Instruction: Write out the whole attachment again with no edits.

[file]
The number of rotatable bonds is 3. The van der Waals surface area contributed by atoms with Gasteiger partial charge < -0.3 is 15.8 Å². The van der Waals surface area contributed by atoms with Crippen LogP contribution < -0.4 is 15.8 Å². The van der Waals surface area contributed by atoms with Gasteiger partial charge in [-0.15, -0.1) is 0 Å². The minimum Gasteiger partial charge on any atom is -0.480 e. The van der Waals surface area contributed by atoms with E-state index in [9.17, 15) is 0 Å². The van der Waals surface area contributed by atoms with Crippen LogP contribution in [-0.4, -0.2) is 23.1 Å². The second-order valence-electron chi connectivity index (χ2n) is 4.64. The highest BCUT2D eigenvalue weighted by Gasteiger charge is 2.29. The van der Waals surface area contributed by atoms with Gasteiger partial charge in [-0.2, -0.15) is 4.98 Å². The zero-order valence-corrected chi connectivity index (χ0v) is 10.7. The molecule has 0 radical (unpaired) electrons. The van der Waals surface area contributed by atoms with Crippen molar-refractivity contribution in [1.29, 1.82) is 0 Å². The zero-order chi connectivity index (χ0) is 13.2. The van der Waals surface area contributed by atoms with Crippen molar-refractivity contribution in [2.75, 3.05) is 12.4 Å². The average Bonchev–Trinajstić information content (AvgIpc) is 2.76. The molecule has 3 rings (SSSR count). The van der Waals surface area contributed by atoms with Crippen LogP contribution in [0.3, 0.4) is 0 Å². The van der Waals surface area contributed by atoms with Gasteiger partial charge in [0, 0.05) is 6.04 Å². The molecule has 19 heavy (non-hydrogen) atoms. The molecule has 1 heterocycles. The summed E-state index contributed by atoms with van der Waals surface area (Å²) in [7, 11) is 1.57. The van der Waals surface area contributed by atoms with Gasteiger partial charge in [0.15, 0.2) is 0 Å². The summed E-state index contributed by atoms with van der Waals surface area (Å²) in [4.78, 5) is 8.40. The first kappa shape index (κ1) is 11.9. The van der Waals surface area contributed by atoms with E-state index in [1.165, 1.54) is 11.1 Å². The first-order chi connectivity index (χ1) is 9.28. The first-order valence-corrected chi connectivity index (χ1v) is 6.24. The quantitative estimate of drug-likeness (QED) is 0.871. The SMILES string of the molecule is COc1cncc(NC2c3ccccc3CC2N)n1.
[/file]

The number of rotatable bonds is 3. The van der Waals surface area contributed by atoms with Gasteiger partial charge < -0.3 is 15.8 Å². The van der Waals surface area contributed by atoms with Crippen LogP contribution < -0.4 is 15.8 Å². The van der Waals surface area contributed by atoms with Gasteiger partial charge in [-0.15, -0.1) is 0 Å². The minimum Gasteiger partial charge on any atom is -0.480 e. The van der Waals surface area contributed by atoms with E-state index in [9.17, 15) is 0 Å². The van der Waals surface area contributed by atoms with Crippen LogP contribution in [-0.4, -0.2) is 23.1 Å². The second-order valence-electron chi connectivity index (χ2n) is 4.64. The highest BCUT2D eigenvalue weighted by Gasteiger charge is 2.29. The van der Waals surface area contributed by atoms with Gasteiger partial charge in [-0.2, -0.15) is 4.98 Å². The zero-order valence-corrected chi connectivity index (χ0v) is 10.7. The molecule has 0 radical (unpaired) electrons. The van der Waals surface area contributed by atoms with Crippen molar-refractivity contribution in [1.29, 1.82) is 0 Å². The zero-order chi connectivity index (χ0) is 13.2. The van der Waals surface area contributed by atoms with Crippen molar-refractivity contribution in [2.75, 3.05) is 12.4 Å². The average Bonchev–Trinajstić information content (AvgIpc) is 2.76. The molecule has 3 rings (SSSR count). The van der Waals surface area contributed by atoms with Crippen LogP contribution in [0.3, 0.4) is 0 Å². The van der Waals surface area contributed by atoms with Gasteiger partial charge in [0, 0.05) is 6.04 Å². The molecule has 19 heavy (non-hydrogen) atoms. The molecule has 1 heterocycles. The summed E-state index contributed by atoms with van der Waals surface area (Å²) in [7, 11) is 1.57. The van der Waals surface area contributed by atoms with Gasteiger partial charge in [0.15, 0.2) is 0 Å². The summed E-state index contributed by atoms with van der Waals surface area (Å²) in [4.78, 5) is 8.40. The first kappa shape index (κ1) is 11.9. The van der Waals surface area contributed by atoms with E-state index in [1.165, 1.54) is 11.1 Å². The first-order chi connectivity index (χ1) is 9.28. The first-order valence-corrected chi connectivity index (χ1v) is 6.24. The quantitative estimate of drug-likeness (QED) is 0.871. The SMILES string of the molecule is COc1cncc(NC2c3ccccc3CC2N)n1.